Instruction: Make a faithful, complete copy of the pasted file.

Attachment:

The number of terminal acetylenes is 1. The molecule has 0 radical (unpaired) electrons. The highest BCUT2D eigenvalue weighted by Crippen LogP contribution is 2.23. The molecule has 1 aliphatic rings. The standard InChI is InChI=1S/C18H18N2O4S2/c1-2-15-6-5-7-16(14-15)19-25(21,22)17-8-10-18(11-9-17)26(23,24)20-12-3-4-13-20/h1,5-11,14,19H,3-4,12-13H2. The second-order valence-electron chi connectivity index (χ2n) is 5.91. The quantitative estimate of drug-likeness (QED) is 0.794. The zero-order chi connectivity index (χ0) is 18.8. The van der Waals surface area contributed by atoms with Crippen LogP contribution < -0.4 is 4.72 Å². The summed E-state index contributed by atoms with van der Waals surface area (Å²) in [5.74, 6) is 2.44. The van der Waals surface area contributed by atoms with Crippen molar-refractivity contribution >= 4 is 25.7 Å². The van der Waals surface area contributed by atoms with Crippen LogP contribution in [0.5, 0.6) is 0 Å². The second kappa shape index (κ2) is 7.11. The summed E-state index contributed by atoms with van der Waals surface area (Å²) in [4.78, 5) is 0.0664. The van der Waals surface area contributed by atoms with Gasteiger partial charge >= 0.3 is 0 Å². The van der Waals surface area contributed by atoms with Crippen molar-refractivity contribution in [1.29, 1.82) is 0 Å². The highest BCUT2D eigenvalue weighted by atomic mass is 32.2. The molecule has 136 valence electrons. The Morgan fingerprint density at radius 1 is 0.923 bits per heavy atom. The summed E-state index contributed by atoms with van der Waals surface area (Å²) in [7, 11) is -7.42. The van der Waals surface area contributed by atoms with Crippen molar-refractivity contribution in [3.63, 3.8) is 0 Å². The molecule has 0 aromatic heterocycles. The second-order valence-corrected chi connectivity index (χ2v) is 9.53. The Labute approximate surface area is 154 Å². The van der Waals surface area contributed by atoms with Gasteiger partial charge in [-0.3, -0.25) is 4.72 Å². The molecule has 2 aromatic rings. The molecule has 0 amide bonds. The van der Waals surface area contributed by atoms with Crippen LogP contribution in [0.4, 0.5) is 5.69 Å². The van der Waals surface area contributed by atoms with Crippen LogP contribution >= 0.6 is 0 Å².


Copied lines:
The number of terminal acetylenes is 1. The molecule has 0 radical (unpaired) electrons. The highest BCUT2D eigenvalue weighted by Crippen LogP contribution is 2.23. The molecule has 1 aliphatic rings. The standard InChI is InChI=1S/C18H18N2O4S2/c1-2-15-6-5-7-16(14-15)19-25(21,22)17-8-10-18(11-9-17)26(23,24)20-12-3-4-13-20/h1,5-11,14,19H,3-4,12-13H2. The second-order valence-electron chi connectivity index (χ2n) is 5.91. The quantitative estimate of drug-likeness (QED) is 0.794. The zero-order chi connectivity index (χ0) is 18.8. The van der Waals surface area contributed by atoms with Crippen LogP contribution < -0.4 is 4.72 Å². The summed E-state index contributed by atoms with van der Waals surface area (Å²) in [5.74, 6) is 2.44. The van der Waals surface area contributed by atoms with Crippen molar-refractivity contribution >= 4 is 25.7 Å². The van der Waals surface area contributed by atoms with Crippen LogP contribution in [0.5, 0.6) is 0 Å². The second kappa shape index (κ2) is 7.11. The summed E-state index contributed by atoms with van der Waals surface area (Å²) in [4.78, 5) is 0.0664. The van der Waals surface area contributed by atoms with Gasteiger partial charge >= 0.3 is 0 Å². The van der Waals surface area contributed by atoms with Crippen molar-refractivity contribution in [1.29, 1.82) is 0 Å². The highest BCUT2D eigenvalue weighted by atomic mass is 32.2. The molecule has 136 valence electrons. The Morgan fingerprint density at radius 1 is 0.923 bits per heavy atom. The summed E-state index contributed by atoms with van der Waals surface area (Å²) in [7, 11) is -7.42. The van der Waals surface area contributed by atoms with Crippen molar-refractivity contribution in [3.63, 3.8) is 0 Å². The molecule has 0 aromatic heterocycles. The second-order valence-corrected chi connectivity index (χ2v) is 9.53. The Labute approximate surface area is 154 Å². The van der Waals surface area contributed by atoms with Gasteiger partial charge in [-0.3, -0.25) is 4.72 Å². The molecule has 2 aromatic rings. The molecule has 0 amide bonds. The van der Waals surface area contributed by atoms with Crippen LogP contribution in [0.4, 0.5) is 5.69 Å². The van der Waals surface area contributed by atoms with Crippen LogP contribution >= 0.6 is 0 Å².